Ireland is most vulnerable nation in a global trade war, report shows

The Republic is ranked first out of 42 countries in a new index of globalisation

US president Donald Trump is expected to get a cold reception at the G7 summit in Canada later this week. Photograph: Joshua Roberts/Reuters

US president Donald Trump is expected to get a cold reception at the G7 summit in Canada later this week. Photograph: Joshua Roberts/Reuters


Ireland has most to lose from a global trade war, according to a report by German think tank Bertelsmann Stiftung.

The Republic was ranked first of 42 industrialised and emerging states in the group’s latest globalisation index, which ranks states on the basis of their levels of economic, social and technological integration with the rest of the world.

However, it came fourth behind Switzerland, Japan and Finland in terms of benefitting financially from globalisation, reflecting the fact that much of profits generated by multinationals here are repatriated elsewhere.

Nonetheless the findings indicate the Republic is extremely vulnerable to the creeping tide of protectionism internationally, which last week saw the US impose tariffs on European, Canadian and Mexican steel and aluminium imports.

The move has inflamed transatlantic and North American trade tensions and provoked retaliatory tariffs from Canada and Mexico, and a promise from the EU to impose tariffs on US goods well.

Frosty reception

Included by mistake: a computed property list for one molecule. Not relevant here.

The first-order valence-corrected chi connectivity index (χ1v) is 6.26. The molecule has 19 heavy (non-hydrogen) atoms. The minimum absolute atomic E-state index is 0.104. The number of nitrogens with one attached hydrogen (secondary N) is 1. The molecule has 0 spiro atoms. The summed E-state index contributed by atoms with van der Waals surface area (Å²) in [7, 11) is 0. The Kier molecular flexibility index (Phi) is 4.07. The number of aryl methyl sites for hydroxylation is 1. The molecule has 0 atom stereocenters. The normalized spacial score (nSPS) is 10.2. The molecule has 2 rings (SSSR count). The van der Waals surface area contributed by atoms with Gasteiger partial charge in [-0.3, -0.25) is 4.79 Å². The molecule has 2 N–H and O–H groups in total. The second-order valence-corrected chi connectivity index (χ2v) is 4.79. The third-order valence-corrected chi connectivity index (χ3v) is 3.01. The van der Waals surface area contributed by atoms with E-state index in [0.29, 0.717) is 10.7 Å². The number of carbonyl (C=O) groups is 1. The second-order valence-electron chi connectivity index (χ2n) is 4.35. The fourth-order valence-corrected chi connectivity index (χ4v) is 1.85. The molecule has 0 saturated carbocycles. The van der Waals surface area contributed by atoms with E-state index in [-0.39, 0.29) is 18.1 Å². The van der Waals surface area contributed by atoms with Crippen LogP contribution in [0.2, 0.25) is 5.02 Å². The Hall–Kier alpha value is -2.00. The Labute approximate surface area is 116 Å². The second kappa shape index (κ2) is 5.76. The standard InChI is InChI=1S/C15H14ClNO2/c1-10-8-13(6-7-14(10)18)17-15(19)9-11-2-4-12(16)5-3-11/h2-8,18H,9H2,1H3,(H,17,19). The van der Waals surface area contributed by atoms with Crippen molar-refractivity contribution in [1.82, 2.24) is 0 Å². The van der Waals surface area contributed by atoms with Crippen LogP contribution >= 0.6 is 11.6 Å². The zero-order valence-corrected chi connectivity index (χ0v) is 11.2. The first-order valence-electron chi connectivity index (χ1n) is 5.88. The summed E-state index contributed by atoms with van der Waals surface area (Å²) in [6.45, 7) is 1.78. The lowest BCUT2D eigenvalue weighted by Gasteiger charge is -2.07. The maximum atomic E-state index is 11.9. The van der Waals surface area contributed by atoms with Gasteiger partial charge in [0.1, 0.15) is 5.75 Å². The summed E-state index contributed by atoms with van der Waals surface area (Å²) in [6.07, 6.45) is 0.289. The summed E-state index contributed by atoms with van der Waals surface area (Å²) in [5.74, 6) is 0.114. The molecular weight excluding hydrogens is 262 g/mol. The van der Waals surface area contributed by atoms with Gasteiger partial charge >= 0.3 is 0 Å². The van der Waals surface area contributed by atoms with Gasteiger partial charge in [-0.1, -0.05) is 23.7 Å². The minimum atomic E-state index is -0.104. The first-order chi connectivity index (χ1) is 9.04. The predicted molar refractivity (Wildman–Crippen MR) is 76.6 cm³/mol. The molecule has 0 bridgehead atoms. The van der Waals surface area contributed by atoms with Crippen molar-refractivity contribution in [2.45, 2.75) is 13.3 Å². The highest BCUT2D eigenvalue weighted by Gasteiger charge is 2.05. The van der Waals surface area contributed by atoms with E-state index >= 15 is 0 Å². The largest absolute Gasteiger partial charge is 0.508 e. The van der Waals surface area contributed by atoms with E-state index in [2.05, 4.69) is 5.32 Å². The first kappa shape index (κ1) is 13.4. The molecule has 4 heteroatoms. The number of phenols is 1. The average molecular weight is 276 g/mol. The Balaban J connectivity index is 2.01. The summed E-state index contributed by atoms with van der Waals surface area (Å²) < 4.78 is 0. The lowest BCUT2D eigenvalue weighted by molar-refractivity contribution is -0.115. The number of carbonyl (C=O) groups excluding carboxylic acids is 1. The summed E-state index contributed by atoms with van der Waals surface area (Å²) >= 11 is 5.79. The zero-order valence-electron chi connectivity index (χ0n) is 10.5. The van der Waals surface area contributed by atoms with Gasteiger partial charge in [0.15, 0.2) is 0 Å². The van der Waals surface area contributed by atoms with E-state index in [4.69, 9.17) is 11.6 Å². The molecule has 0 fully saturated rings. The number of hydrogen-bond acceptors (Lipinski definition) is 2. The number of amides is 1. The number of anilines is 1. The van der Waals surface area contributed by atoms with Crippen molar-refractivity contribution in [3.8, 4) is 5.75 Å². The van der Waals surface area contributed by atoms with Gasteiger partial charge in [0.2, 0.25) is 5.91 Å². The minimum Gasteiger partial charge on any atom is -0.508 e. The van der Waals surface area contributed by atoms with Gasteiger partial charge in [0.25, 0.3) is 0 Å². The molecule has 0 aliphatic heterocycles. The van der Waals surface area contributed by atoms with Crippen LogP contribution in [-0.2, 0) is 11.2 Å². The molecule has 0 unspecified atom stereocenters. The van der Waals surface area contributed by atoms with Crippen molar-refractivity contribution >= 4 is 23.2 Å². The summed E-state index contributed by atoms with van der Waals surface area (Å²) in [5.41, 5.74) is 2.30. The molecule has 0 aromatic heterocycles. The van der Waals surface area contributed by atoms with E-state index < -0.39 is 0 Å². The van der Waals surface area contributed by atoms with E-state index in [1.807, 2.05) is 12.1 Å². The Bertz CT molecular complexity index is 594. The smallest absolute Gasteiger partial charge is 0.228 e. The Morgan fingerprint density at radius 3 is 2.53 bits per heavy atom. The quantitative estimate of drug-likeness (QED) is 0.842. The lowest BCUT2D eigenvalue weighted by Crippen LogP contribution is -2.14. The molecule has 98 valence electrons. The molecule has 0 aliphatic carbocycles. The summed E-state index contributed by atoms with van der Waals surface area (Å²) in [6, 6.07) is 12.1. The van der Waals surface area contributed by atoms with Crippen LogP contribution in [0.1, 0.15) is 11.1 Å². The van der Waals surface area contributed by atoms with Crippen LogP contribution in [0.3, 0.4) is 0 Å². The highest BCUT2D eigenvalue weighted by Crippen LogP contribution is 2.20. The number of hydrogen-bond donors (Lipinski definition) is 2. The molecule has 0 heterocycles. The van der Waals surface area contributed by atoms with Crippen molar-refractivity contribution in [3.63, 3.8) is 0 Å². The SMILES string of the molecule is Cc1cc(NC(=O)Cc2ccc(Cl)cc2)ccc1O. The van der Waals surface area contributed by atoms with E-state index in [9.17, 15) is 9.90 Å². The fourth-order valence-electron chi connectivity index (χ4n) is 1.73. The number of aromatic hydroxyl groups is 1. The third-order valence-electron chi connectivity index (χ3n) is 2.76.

US president Donald Trump is expected to get a frosty reception at the G7 summit in Canada on Friday and Saturday, with the issue of trade likely to dominate discussions.

In Washington, US senators are attempting to block the president’s nationalist trade agenda, with new legislation that would restrict him from imposing tariffs on national security grounds without congressional approval.

However, Mr Trump, who campaigned on a pledge to negotiate better trade deals to save US jobs, has threatened to extend his punitive tariffs to the European auto industry, a move that could trigger an all out trade war.

Bertelsmann Stiftung’s report, which calculates the degree of international interconnectedness and the resulting increases in real gross domestic product (GDP) per capita from globalisation, indicated that people in the industrialised states benefitted most from globalisation.


While the Republic and the Netherlands were identified as having the most globalised economies, India and China were found to have the least, principally because they started the process later and still maintained many market entry and trade barriers.

Switzerland was found to have profited most from globalisation, with real GDP per capita growing on average by €1,910 per year between 1990 and 2016.

In Ireland, it rose by €1,261 annually over the same period, placing it fourth in the rankings. Conversely, India, the last ranked with respect to globalisation-related welfare gains, saw GDP per capita rise of only €20 per year.

In its note on Ireland, the report said that while the State was highly integrated with the rest of the world when it came to capital markets, it ranked only mid-table in terms of political integration.

“The report shows globalisation can clearly create welfare gains. Protectionism is not the right way forward,”Aart de Geus, chairman and chief executive of the Bertelsmann Stiftung, said.

“However, globalisation must be shaped in such a way so the focus is on the people. This is the only way we can live up to our promise of success,” he said.